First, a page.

Chinese managerial values have been the object of numerous studies and attempts to identify and explain differences among Chinese managers have focused on the location and level of industrialization of their businesses, the level of education of the managers and the age of the managers (i.e., “generational” differences). In “Culture and Management in China”, which appeared in M. Warner (Ed), Culture and Management in Asia (London: Routledge Curzon, 2003), Child and Warner summarized some of the most interesting and important findings as follows:
- Individualistic attitudes were found to be more prevalent among “cosmopolitan” Chinese (i.e., managers living and working in regions exposed to higher levels of foreign influence, typically coastal area) than “local” Chinese; however, both cosmopolitan and local Chinese managers maintained a strong commitment to traditional Confucian values such as societal harmony, personal and interpersonal harmony and virtuous behavior.
- A comparison of Chinese managers in Guangzhou, a “cosmopolitan” city that has experienced substantial contact with foreign investors and influences, and the more traditional city of Chengdu indicated that individualism, openness to change and self-enhancement were seen as much more important by Guangzhou managers and that those managers attached less importance to collectivism than their counterparts in Chengdu, although they were not willing to abandon Confucian values such as collectivism in their entirety.
- A study of Chinese managers and professionals working in SOEs concluded that “New Generation” managers—aged 40 or younger—scored higher on individualism and lower on collectivism and Confucianism than their counterparts in two older generational categories (i.e., the “Current Generation” (aged 41 to 51) and the “Older Generation” (aged 52 and older)). Based on these results, which were achieved after controlling for other demographic factors (e.g., religion, gender and position with the firm), the researchers concluded that the new generation of Chinese managers are “more similar to Western managers than are the previous generation, especially in respect to individualistic behavior”.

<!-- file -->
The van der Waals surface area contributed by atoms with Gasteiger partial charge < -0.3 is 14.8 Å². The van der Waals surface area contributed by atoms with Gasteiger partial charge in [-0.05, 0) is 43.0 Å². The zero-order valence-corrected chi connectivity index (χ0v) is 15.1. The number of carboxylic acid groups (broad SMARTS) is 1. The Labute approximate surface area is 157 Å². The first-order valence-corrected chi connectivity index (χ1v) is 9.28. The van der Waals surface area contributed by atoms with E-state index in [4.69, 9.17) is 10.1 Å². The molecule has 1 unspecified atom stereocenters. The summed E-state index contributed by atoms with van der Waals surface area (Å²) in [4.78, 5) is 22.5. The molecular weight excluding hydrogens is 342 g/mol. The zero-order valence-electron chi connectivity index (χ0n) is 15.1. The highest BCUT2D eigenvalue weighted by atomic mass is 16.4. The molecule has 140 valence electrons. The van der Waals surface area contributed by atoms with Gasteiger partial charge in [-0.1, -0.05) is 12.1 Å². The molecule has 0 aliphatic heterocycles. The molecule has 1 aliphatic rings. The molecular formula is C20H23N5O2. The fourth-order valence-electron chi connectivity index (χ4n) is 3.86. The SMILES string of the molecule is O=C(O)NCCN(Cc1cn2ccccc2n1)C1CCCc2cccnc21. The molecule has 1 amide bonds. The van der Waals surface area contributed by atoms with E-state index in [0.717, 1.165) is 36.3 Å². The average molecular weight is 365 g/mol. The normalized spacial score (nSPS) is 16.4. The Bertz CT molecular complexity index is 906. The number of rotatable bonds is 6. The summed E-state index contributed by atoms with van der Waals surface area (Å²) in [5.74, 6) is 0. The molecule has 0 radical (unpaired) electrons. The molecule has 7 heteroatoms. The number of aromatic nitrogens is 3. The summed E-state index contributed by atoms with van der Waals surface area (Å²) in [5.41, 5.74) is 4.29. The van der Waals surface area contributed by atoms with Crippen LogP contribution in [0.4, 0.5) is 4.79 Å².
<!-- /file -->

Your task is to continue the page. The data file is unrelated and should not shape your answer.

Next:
Child and Warner noted that the results of the research appear to indicate that younger managers and workers in the coastal regions of China, particularly in urban areas, have had substantial exposure to new and powerful economic and social forces such as consumerism and the Internet and have also had heavy interaction with foreign investors, and this has led them to question, and deviate from, traditional Chinese cultural values and embrace elements of Western-style culture such as individualism. Child and Warner also caution, however, that it remains an “open question” as to just how much traditional Confucian values are being diluted or forsaken. For example, they referred to e another study of Confucian values among a group of Chinese managers also found that while some elements of Confucianism are weakening among those in the younger generation certain fundamental values appear to remain in tack for the time being including benevolence; temperance, including harmony; and persistence, including perseverance, patience and adaptation. Child and Warner concluded that perhaps younger managers are seeking to separate the values that they adhere to in the workplace from those that they continue to follow in their private and community lives. In any case, there is clearly a struggle going on in China between the demands of pursuing success in the new world economy and the need and desire to maintain the social traditions and cultural values that have played a fundamental role in preserving the unity in the country for thousands of years.